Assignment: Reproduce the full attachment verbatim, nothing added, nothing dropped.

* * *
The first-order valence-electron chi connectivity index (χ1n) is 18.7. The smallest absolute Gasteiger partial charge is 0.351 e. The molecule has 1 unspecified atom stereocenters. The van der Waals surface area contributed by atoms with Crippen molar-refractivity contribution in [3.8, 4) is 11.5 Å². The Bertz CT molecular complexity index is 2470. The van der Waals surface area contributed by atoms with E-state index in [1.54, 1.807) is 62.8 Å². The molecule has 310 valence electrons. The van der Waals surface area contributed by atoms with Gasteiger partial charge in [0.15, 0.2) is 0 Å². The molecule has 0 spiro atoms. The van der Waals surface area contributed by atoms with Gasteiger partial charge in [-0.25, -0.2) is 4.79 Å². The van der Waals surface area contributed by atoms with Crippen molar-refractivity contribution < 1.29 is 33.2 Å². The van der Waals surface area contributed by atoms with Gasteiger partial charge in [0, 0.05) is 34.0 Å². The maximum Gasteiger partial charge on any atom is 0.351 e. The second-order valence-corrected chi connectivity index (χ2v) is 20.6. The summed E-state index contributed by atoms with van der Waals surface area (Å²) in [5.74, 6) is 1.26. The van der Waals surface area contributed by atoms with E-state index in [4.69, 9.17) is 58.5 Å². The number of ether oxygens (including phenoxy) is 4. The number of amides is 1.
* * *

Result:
The first-order valence-electron chi connectivity index (χ1n) is 18.7. The smallest absolute Gasteiger partial charge is 0.351 e. The molecule has 1 unspecified atom stereocenters. The van der Waals surface area contributed by atoms with Crippen molar-refractivity contribution in [3.8, 4) is 11.5 Å². The Bertz CT molecular complexity index is 2470. The van der Waals surface area contributed by atoms with E-state index in [1.54, 1.807) is 62.8 Å². The molecule has 310 valence electrons. The van der Waals surface area contributed by atoms with Gasteiger partial charge in [0.15, 0.2) is 0 Å². The molecule has 0 spiro atoms. The van der Waals surface area contributed by atoms with Gasteiger partial charge in [-0.25, -0.2) is 4.79 Å². The van der Waals surface area contributed by atoms with Crippen molar-refractivity contribution < 1.29 is 33.2 Å². The van der Waals surface area contributed by atoms with Gasteiger partial charge in [0, 0.05) is 34.0 Å². The maximum Gasteiger partial charge on any atom is 0.351 e. The second-order valence-corrected chi connectivity index (χ2v) is 20.6. The summed E-state index contributed by atoms with van der Waals surface area (Å²) in [5.74, 6) is 1.26. The van der Waals surface area contributed by atoms with E-state index in [4.69, 9.17) is 58.5 Å². The number of ether oxygens (including phenoxy) is 4. The number of amides is 1.